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Sight ID – Detecting B Jade


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A Natural Type A Jadeite Jade carving of a sleeping Buddha

Further to this post, Detecting B Jadeite Jade (Part 1 – DBJ), on the use of acetone to determine whether a jade has been impregnated with polymers, you should first make close observations on your jade piece.  Instead of sending it to a gem lab to have it tested for polymer impregnation, there may be some tell-tale signs that may indicate that a jade piece has been impregnated with polymer.

The base of the jade carving is unpolished

Observing the base or reverse of a jade figurine or pendant

If you have an ornamental jade, examine the base of the jade.  If the carving is quite big, most jade carvers will not polish the base.  There are 2 reasons for this:

  • A non polished base will ensure that the jade figurine or statue will not easily slip when placed standing.
  • A non-polished base indicates that the jade has not being enhanced upon.

Similarly the reverse of some jade pendants may also be left unpolished.  It may be art in its own form, but the chief reason is to indicate that the jade is natural.

Green polymer impregnation is too homogenous
A Natural Type A Jade carving. Notice that the colors are not so evenly distributed

Polymer Impregnation is too homogeneous

When the color distribution of a jade piece is too homogeneous, this may indicate polymer enhancement.  When the color of a natural jade piece is vivid green, a jade carver will take pains to have it polished to a fine finish.  If the jade piece has been enhanced, the finish will not be as shiny as a natural jadeite jade.

Green veins are too obvious and appears that they do not belong

Obvious green veins

Using a strong probe light, you may see some obvious green veins running across the jade piece.  This is not difficult to detect as the veins do not ‘belong’ and do not merge well with the whole carving piece.

Color impregnation is skin-deep

Color impregnation is only on the surface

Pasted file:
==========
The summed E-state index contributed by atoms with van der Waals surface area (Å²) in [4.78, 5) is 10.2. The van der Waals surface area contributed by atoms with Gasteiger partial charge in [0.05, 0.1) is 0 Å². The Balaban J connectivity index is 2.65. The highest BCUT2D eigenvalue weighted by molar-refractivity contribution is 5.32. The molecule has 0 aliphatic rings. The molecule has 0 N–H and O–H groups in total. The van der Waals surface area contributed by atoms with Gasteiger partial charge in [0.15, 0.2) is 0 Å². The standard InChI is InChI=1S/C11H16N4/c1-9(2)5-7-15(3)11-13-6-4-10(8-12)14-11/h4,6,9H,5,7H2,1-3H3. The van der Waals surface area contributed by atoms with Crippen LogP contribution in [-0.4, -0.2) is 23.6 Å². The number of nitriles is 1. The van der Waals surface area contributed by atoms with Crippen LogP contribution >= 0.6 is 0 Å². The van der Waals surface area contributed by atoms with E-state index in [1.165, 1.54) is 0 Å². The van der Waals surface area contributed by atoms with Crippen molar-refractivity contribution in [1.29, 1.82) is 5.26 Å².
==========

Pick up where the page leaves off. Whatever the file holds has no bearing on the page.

When color dyes are added onto a jade piece, the dyes will only penetrate a few microns from the surface.  Refer to this post: The Making of Type B Jadeite Jade.  Using a strong probe light you may be able to see that some green veins running along the surface.  Some green dyes may penetrate deeper but in most cases it is ‘skin deep’

Hearing a jade piece

If you have a bangle, hearing a jade piece may indicate a Type A or Type B jade.  Please refer to this post: Jade Bangle Hear Me Out.


The above are only indicative tell-tale signs of a jade being impregnated with polymers.  They are by no means conclusive.  However, if the tell-tale signs are too marked then you can conclude that a jade has been impregnated.  This may help you in your buying decision.  If you are not sure, then you should walk away from the deal.

Next post: Using Hot Point – Detecting B Jade (Part 3 – DBJ)

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I am a Graduate Gemologist trained at the Gemological Institute of America (GIA) in New York City, USA. I hold an MBA degree from Cranfield University, United Kingdom, and a Bachelor degree in Mathematics. My earlier profession was a banker until I found jade in Myanmar (Burma) in the early 90s. I have traveled to the fabled Hpakan Jade mines, and Mogok, the world’s famous rubies and sapphires mines in upper Burma, with my second son. Three of my children are also Graduate Gemologist, GIA, NYC and they deal in diamonds, gemstones and jade. 我是在美国纽约市的美国宝石学院(GIA)接受过培训的宝石研究学家。 我拥有英国克兰菲尔德大学的工商管理硕士学位和数学学士学位。我以前的职业是银行家,直到90年代初我在缅甸接触到玉石。我曾经和我的次子一起去过缅甸上流传说中的哈帕翡翠矿山和莫谷矿山, 莫谷矿山是世界上著名的红宝石和蓝宝石矿山。我的三个孩子都是纽约市GIA毕业的宝石研究学家, 他们专门处理钻石,宝石和玉石.